minor, minor, minor bug 
Author Message
 minor, minor, minor bug

Just for the record --

In the process of debugging a problem I'm having with strftime() on
mklinux (not yet solved), I encountered the following potential
inconsistency. In time_strftime() in timemodule.c, the result of
calling strftime() is checked, and a larger buffer is provided if the
result is 0. That's the appropriate behavior on Solaris, and I assume
many other places as well, but not for the version of glibc I've got
under mklinux, and also not for the version of strftime() I just
looked at on one of our local Linux boxes. There, the error value is
when the return value is equal to the size passed in:

STRFTIME(3)         Linux Programmer's Manual         STRFTIME(3)

NAME
       strftime - format date and time

SYNOPSIS
       #include <time.h>

       size_t strftime(char *s, size_t max, const char *format,
                           const struct tm *tm);

[...]

RETURN VALUE
       The  strftime()  function returns the number of characters
       placed in the array s, not including the terminating  NULL
       character.   If  the  value  equals max, it means that the
       array was too small.

The chances are vanishingly small anyone will ever reach this error,
but as long as it's being checked, it might as well be complete. I've
consulted the 1.5b1 sources, and the problem is still there.

Cheers,
Sam Bayer



Mon, 22 May 2000 03:00:00 GMT  
 minor, minor, minor bug

Quote:
> In the process of debugging a problem I'm having with strftime() on
> mklinux (not yet solved), I encountered the following potential
> inconsistency. In time_strftime() in timemodule.c, the result of
> calling strftime() is checked, and a larger buffer is provided if the
> result is 0. That's the appropriate behavior on Solaris, and I assume
> many other places as well, but not for the version of glibc I've got
> under mklinux, and also not for the version of strftime() I just
> looked at on one of our local Linux boxes. There, the error value is
> when the return value is equal to the size passed in:

> STRFTIME(3)         Linux Programmer's Manual         STRFTIME(3)

> NAME
>        strftime - format date and time

> SYNOPSIS
>        #include <time.h>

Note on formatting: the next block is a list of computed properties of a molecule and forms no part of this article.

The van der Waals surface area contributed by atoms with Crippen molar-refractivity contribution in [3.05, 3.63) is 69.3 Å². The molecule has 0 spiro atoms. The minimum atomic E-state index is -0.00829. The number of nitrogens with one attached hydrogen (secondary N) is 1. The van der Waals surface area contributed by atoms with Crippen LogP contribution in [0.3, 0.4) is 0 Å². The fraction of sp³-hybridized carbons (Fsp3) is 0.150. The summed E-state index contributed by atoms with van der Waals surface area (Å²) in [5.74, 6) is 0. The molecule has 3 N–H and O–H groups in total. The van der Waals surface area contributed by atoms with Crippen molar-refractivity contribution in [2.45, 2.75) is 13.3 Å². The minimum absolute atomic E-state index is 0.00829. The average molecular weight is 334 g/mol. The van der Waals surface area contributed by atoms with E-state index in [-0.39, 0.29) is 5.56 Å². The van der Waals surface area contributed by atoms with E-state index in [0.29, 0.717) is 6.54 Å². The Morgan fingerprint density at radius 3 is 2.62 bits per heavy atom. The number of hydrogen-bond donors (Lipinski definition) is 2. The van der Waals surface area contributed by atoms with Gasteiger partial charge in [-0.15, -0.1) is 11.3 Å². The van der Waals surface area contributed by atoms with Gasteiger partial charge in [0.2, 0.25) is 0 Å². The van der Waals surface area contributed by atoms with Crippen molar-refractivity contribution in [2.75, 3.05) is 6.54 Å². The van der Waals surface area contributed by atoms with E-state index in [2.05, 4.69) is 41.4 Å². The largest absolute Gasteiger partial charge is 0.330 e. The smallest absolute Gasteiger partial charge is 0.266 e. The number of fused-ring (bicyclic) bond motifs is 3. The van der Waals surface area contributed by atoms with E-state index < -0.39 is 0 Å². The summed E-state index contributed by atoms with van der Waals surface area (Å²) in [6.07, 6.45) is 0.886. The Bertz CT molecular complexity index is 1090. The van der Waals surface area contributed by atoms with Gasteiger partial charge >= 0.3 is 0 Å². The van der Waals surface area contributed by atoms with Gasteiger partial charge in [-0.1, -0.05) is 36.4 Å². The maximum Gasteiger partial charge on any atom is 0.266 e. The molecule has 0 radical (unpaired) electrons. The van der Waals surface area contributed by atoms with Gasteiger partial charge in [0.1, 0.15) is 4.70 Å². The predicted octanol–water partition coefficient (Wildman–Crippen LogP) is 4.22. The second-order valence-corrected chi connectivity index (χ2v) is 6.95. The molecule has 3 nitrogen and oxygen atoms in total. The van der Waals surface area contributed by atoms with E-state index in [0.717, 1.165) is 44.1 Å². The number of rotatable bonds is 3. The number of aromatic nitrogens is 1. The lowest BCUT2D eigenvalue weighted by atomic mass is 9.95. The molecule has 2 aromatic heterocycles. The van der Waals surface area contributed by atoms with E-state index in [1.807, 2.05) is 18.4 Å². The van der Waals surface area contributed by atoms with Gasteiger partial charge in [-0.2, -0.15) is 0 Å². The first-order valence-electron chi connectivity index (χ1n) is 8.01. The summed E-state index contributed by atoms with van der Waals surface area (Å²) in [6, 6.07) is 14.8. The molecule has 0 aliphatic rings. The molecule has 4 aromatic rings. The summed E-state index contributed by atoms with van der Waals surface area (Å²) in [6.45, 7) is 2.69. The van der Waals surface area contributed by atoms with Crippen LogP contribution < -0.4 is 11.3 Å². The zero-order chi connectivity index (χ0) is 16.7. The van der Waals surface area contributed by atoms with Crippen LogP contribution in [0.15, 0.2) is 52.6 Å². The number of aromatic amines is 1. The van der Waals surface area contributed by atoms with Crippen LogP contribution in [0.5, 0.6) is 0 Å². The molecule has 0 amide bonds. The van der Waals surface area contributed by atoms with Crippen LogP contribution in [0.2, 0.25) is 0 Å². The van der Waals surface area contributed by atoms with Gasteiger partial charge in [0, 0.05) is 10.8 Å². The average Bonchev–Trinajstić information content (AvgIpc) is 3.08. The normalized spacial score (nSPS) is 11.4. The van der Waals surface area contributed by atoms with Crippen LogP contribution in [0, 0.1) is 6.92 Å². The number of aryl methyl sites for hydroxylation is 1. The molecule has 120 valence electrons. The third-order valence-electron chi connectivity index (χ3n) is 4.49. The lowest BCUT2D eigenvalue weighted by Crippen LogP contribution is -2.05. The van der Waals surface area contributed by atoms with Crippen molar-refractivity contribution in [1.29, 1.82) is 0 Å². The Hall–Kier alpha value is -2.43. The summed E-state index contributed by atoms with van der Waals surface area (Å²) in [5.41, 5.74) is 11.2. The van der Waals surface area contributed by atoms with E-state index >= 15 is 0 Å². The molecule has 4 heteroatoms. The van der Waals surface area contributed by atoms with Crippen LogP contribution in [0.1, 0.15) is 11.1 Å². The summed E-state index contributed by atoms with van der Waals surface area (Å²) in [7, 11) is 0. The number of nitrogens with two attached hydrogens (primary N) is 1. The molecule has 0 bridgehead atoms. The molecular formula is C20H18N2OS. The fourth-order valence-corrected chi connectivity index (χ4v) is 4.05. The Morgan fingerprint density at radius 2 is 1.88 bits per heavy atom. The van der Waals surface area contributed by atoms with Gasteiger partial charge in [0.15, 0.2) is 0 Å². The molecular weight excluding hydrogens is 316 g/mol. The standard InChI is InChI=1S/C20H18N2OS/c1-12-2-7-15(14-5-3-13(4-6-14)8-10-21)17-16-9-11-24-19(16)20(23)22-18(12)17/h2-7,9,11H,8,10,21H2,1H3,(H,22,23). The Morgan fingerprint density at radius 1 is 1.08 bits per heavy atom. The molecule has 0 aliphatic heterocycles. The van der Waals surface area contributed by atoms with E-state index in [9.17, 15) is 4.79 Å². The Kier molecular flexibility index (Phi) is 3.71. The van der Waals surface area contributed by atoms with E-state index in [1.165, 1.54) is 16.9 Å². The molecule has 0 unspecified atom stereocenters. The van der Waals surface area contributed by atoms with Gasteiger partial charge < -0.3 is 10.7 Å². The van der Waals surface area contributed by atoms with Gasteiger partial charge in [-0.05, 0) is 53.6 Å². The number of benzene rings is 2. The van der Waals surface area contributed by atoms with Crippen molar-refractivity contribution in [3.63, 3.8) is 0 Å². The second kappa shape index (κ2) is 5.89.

>        size_t strftime(char *s, size_t max, const char *format,
>                            const struct tm *tm);

> [...]

> RETURN VALUE
>        The  strftime()  function returns the number of characters
>        placed in the array s, not including the terminating  NULL
>        character.   If  the  value  equals max, it means that the
>        array was too small.

> The chances are vanishingly small anyone will ever reach this error,
> but as long as it's being checked, it might as well be complete. I've
> consulted the 1.5b1 sources, and the problem is still there.

My copy of the ANSI std (admittedly not the official book but pretty
close -- "Standard C" by Plaugher and Brodie) clearly states that the
return value is 0 when the buffer is too small.  I think Linux'
attempt to improve the standard is misguided here.

--Guido van Rossum (home page: http://www.python.org/~guido/)



Mon, 22 May 2000 03:00:00 GMT  
 minor, minor, minor bug



Quote:
>> RETURN VALUE
>>        The  strftime()  function returns the number of characters
>>        placed in the array s, not including the terminating  NULL
>>        character.   If  the  value  equals max, it means that the
>>        array was too small.

>> The chances are vanishingly small anyone will ever reach this error,
>> but as long as it's being checked, it might as well be complete. I've
>> consulted the 1.5b1 sources, and the problem is still there.

>My copy of the ANSI std (admittedly not the official book but pretty
>close -- "Standard C" by Plaugher and Brodie) clearly states that the
>return value is 0 when the buffer is too small.  I think Linux'
>attempt to improve the standard is misguided here.

The O'Reilly "POSIX Programmers Guide" agrees with you and P&B, as
does H&S "C A Reference Manual 3e.", as does K&R 2e, as does...

;-) ;-) ;-)



Mon, 22 May 2000 03:00:00 GMT  
 
 [ 3 post ] 

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